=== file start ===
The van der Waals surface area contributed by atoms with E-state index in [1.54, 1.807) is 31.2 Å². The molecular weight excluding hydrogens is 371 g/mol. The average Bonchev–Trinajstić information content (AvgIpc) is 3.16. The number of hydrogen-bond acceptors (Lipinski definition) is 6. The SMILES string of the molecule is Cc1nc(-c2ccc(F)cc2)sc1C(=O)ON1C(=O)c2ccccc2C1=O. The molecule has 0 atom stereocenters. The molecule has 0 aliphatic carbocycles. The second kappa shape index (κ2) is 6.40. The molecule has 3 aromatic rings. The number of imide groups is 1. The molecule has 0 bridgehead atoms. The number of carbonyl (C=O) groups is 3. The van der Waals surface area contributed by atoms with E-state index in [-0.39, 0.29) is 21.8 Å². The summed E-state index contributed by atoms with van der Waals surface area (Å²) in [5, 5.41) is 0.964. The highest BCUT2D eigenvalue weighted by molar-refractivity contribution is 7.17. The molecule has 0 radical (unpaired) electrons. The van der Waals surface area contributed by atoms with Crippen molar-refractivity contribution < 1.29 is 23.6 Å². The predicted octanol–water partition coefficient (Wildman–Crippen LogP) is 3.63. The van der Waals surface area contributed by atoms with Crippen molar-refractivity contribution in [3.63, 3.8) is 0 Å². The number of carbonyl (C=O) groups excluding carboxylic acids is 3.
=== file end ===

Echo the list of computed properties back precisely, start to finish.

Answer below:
The van der Waals surface area contributed by atoms with E-state index in [1.54, 1.807) is 31.2 Å². The molecular weight excluding hydrogens is 371 g/mol. The average Bonchev–Trinajstić information content (AvgIpc) is 3.16. The number of hydrogen-bond acceptors (Lipinski definition) is 6. The SMILES string of the molecule is Cc1nc(-c2ccc(F)cc2)sc1C(=O)ON1C(=O)c2ccccc2C1=O. The molecule has 0 atom stereocenters. The molecule has 0 aliphatic carbocycles. The second kappa shape index (κ2) is 6.40. The molecule has 3 aromatic rings. The number of imide groups is 1. The molecule has 0 bridgehead atoms. The number of carbonyl (C=O) groups is 3. The van der Waals surface area contributed by atoms with E-state index in [-0.39, 0.29) is 21.8 Å². The summed E-state index contributed by atoms with van der Waals surface area (Å²) in [5, 5.41) is 0.964. The highest BCUT2D eigenvalue weighted by molar-refractivity contribution is 7.17. The molecule has 0 radical (unpaired) electrons. The van der Waals surface area contributed by atoms with Crippen molar-refractivity contribution < 1.29 is 23.6 Å². The predicted octanol–water partition coefficient (Wildman–Crippen LogP) is 3.63. The van der Waals surface area contributed by atoms with Crippen molar-refractivity contribution in [3.63, 3.8) is 0 Å². The number of carbonyl (C=O) groups excluding carboxylic acids is 3.